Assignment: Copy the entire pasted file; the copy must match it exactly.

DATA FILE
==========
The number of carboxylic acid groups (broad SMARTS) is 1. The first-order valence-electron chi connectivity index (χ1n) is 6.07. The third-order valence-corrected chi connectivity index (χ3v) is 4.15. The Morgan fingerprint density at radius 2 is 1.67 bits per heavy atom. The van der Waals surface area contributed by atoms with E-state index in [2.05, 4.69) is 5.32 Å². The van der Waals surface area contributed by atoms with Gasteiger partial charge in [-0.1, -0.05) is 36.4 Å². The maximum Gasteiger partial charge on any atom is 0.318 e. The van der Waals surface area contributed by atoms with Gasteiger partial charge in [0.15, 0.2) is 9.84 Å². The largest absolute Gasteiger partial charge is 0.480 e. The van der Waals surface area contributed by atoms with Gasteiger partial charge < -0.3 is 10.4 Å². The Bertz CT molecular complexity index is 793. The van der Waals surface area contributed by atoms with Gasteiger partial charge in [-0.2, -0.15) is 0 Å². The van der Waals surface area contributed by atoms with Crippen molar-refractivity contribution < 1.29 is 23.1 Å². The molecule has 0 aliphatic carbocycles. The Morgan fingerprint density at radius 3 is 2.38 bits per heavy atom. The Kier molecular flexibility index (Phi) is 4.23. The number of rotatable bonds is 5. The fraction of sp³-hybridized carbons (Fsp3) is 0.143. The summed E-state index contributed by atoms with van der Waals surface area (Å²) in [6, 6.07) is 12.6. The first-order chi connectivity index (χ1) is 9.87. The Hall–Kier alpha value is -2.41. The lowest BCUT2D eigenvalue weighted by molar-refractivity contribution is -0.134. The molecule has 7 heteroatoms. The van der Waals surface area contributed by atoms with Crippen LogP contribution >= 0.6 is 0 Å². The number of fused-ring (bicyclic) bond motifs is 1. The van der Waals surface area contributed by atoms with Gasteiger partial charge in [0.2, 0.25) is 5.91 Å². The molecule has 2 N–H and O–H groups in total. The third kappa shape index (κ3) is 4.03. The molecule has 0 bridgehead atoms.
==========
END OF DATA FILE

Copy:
The number of carboxylic acid groups (broad SMARTS) is 1. The first-order valence-electron chi connectivity index (χ1n) is 6.07. The third-order valence-corrected chi connectivity index (χ3v) is 4.15. The Morgan fingerprint density at radius 2 is 1.67 bits per heavy atom. The van der Waals surface area contributed by atoms with E-state index in [2.05, 4.69) is 5.32 Å². The van der Waals surface area contributed by atoms with Gasteiger partial charge in [-0.1, -0.05) is 36.4 Å². The maximum Gasteiger partial charge on any atom is 0.318 e. The van der Waals surface area contributed by atoms with Gasteiger partial charge in [0.15, 0.2) is 9.84 Å². The largest absolute Gasteiger partial charge is 0.480 e. The van der Waals surface area contributed by atoms with Gasteiger partial charge < -0.3 is 10.4 Å². The Bertz CT molecular complexity index is 793. The van der Waals surface area contributed by atoms with Gasteiger partial charge in [-0.2, -0.15) is 0 Å². The van der Waals surface area contributed by atoms with Crippen molar-refractivity contribution < 1.29 is 23.1 Å². The molecule has 0 aliphatic carbocycles. The Morgan fingerprint density at radius 3 is 2.38 bits per heavy atom. The Kier molecular flexibility index (Phi) is 4.23. The number of rotatable bonds is 5. The fraction of sp³-hybridized carbons (Fsp3) is 0.143. The summed E-state index contributed by atoms with van der Waals surface area (Å²) in [6, 6.07) is 12.6. The first-order chi connectivity index (χ1) is 9.87. The Hall–Kier alpha value is -2.41. The lowest BCUT2D eigenvalue weighted by molar-refractivity contribution is -0.134. The molecule has 7 heteroatoms. The van der Waals surface area contributed by atoms with Crippen LogP contribution >= 0.6 is 0 Å². The number of fused-ring (bicyclic) bond motifs is 1. The van der Waals surface area contributed by atoms with Gasteiger partial charge in [0.2, 0.25) is 5.91 Å². The molecule has 2 N–H and O–H groups in total. The third kappa shape index (κ3) is 4.03. The molecule has 0 bridgehead atoms.